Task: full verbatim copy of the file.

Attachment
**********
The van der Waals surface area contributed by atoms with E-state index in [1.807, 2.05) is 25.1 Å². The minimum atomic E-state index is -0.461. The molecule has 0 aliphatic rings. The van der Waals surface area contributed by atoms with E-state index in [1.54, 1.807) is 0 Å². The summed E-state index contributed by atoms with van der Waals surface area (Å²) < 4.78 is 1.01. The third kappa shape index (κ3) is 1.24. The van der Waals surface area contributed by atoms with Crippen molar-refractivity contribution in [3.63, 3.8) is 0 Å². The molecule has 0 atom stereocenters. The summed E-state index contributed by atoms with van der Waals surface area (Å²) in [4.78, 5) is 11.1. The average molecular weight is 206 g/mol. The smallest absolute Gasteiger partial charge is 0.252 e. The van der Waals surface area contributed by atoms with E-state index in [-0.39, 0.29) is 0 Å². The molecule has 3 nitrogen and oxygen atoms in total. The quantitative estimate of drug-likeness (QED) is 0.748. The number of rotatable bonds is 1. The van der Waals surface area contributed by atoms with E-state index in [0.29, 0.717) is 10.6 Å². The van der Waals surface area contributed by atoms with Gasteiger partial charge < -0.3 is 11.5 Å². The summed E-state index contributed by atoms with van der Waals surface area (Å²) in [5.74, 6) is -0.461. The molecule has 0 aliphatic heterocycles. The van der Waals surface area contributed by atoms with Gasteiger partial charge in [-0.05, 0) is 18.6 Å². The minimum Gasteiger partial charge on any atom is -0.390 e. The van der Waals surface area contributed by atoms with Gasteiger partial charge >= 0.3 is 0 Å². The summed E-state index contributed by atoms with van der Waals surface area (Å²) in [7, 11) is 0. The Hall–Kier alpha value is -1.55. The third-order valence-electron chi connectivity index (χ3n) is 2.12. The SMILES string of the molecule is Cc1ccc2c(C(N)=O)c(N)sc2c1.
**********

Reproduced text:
The van der Waals surface area contributed by atoms with E-state index in [1.807, 2.05) is 25.1 Å². The minimum atomic E-state index is -0.461. The molecule has 0 aliphatic rings. The van der Waals surface area contributed by atoms with E-state index in [1.54, 1.807) is 0 Å². The summed E-state index contributed by atoms with van der Waals surface area (Å²) < 4.78 is 1.01. The third kappa shape index (κ3) is 1.24. The van der Waals surface area contributed by atoms with Crippen molar-refractivity contribution in [3.63, 3.8) is 0 Å². The molecule has 0 atom stereocenters. The summed E-state index contributed by atoms with van der Waals surface area (Å²) in [4.78, 5) is 11.1. The average molecular weight is 206 g/mol. The smallest absolute Gasteiger partial charge is 0.252 e. The van der Waals surface area contributed by atoms with E-state index in [-0.39, 0.29) is 0 Å². The molecule has 3 nitrogen and oxygen atoms in total. The quantitative estimate of drug-likeness (QED) is 0.748. The number of rotatable bonds is 1. The van der Waals surface area contributed by atoms with E-state index in [0.29, 0.717) is 10.6 Å². The van der Waals surface area contributed by atoms with Gasteiger partial charge < -0.3 is 11.5 Å². The summed E-state index contributed by atoms with van der Waals surface area (Å²) in [5.74, 6) is -0.461. The molecule has 0 aliphatic heterocycles. The van der Waals surface area contributed by atoms with Gasteiger partial charge in [-0.05, 0) is 18.6 Å². The minimum Gasteiger partial charge on any atom is -0.390 e. The van der Waals surface area contributed by atoms with Gasteiger partial charge >= 0.3 is 0 Å². The summed E-state index contributed by atoms with van der Waals surface area (Å²) in [7, 11) is 0. The Hall–Kier alpha value is -1.55. The third-order valence-electron chi connectivity index (χ3n) is 2.12. The SMILES string of the molecule is Cc1ccc2c(C(N)=O)c(N)sc2c1.